Poetry. Women's Studies. Winner of the Sunken Garden Poetry Prize, chosen by Timothy Donnelly. DIURNE is a procedural project, a line each hour of waking / a poem each day of making, that explores how poetry is durational rather than inspirational, work rather than epiphany. It is part autobiography, part journalism, part theory, and part apology for not being traditional poetry. Whip-smart, allusive, aphoristic, cheekily instructive...shot with lyricism, endlessly playful, intimate, anxious, and often laugh-out-loud funny, DIURNE achieves with great grace and relative efficiency what the best examples of its subgenre have to offer: it limns a sense of consciousness through whatever's at hand as it places the noteworthy on equal footing with the banal.--Timothy Donnelly.
About the Author
Kristin George Bagdanov earned her M.F.A. in poetry from Colorado State University and is currently a Ph.D. candidate in English Literature at U.C. Davis. Her poems have recently appeared in Boston Review, Colorado Review, Denver Quarterly, Puerto Del Sol, and other journals. Her first full-length collection of poetry, Fossils in the Making, was published in April 2019 by Black Ocean. She is the poetry editor of Ruminate Magazine. More at kristingeorgebagdanov.com or @KristinGeorgeB.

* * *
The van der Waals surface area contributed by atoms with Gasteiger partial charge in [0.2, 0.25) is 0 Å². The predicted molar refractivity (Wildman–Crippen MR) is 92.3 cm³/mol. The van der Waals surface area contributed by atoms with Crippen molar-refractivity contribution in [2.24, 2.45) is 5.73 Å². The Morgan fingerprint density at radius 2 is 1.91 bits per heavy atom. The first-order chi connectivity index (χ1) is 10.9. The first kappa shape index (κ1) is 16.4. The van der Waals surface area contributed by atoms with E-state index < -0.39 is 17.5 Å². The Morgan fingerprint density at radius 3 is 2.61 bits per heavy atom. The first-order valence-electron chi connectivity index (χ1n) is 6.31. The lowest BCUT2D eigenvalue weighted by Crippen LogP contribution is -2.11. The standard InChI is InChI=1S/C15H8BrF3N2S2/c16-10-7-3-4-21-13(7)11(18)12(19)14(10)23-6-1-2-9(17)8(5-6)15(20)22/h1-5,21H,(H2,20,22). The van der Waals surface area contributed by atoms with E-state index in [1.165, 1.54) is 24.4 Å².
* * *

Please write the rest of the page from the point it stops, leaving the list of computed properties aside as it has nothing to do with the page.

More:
“Kristin George Bagdanov has a gift of being able to make lyrics from our daily moments; she finds depth where others only see surfaces; she finds mystery and sets that mystery to music. Her method is impersonal intimacy, she says. This is the intimacy of living with our 21st century vocabulary, our 21st century problems, our 21st century issues—and, yet, finding in all of that the music of waking thought. ‘I am on a verge of waking,’ she says, ‘I find an edge inside myself and push.’ This is an intricate, compelling, necessary work.” —Ilya Kaminsky, author of Deaf Republic and Dancing in Odessa
“‘Many still set the aesthetic against the political,’ worries the text, refusing to do the same, also refusing to pretend the difficulty has been overcome. Instead it lies down with the difficulty and says, ‘I wait for a poem to wake me up,’ while generously offering poem after poem that does the trick and sets us leaping.” —Joshua Clover, poet and professor at the University of California Davis.
“Whip-smart, allusive, aphoristic, cheekily instructive…shot with lyricism, endlessly playful, intimate, anxious, and often laugh-out-loud funny, Diurne achieves with great grace and relative efficiency what the best examples of its subgenre have to offer: it limns a sense of consciousness through whatever’s at hand as it places the noteworthy on equal footing with the banal.” –Timothy Donnelly